The purpose of this paper is to describe and defend a generative model for understanding effective self‐regulating teams from a distinctively psychological perspective that has implications for both research and practice.
The paper complements Hackman's work on the critical conditions for effecting “self‐regulated” teamwork with an understanding of team psychology, as the basis for evolving a propositional model of effective teamwork.
Assuming various structural pre‐requisites, it is proposed that effective teamwork is generated by a social self‐identification process, upon which there are “emergent states” across affective (commitment, cohesion), motivational (drive to secure and maintain positive self‐esteem), cognitive (shared cognition) and behavioural (intra‐team and inter‐team processes) dimensions.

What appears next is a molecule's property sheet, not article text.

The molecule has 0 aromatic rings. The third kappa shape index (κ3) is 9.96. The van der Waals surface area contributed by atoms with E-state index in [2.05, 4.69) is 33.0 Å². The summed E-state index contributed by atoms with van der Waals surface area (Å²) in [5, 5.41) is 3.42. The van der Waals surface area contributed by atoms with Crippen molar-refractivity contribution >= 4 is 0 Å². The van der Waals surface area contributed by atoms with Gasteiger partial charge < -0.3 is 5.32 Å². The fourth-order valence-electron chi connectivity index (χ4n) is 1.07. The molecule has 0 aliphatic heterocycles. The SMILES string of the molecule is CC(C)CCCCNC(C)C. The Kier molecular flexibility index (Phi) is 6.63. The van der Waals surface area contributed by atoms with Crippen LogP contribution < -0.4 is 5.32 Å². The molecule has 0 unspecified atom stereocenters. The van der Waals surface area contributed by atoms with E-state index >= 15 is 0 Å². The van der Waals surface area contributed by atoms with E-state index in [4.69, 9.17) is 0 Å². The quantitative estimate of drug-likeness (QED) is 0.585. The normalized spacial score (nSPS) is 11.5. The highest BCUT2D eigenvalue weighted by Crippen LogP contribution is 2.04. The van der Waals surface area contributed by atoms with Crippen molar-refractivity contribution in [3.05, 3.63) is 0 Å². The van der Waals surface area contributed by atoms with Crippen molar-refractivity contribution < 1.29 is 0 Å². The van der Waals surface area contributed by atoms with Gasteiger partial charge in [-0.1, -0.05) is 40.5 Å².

Considerations for further testing, conceptual and methodological refinement, are highlighted.
The model affords clear pragmatic implications for leveraging more effective teamwork in organizational contexts.
The propositional model in the paper integrates and builds on previous thinking into a more generative understanding of effective team work (i.e. what makes teamwork possible and how can this be sustained) that takes into account the importance of context in accounting for team success.
Millward, L.J., Banks, A. and Riga, K. (2010), "Effective self‐regulating teams: a generative psychological approach", Team Performance Management, Vol. 16 No. 1/2, pp. 50-73. https://doi.org/10.1108/13527591011028924
Emerald Group Publishing Limited
Copyright © 2010, Emerald Group Publishing Limited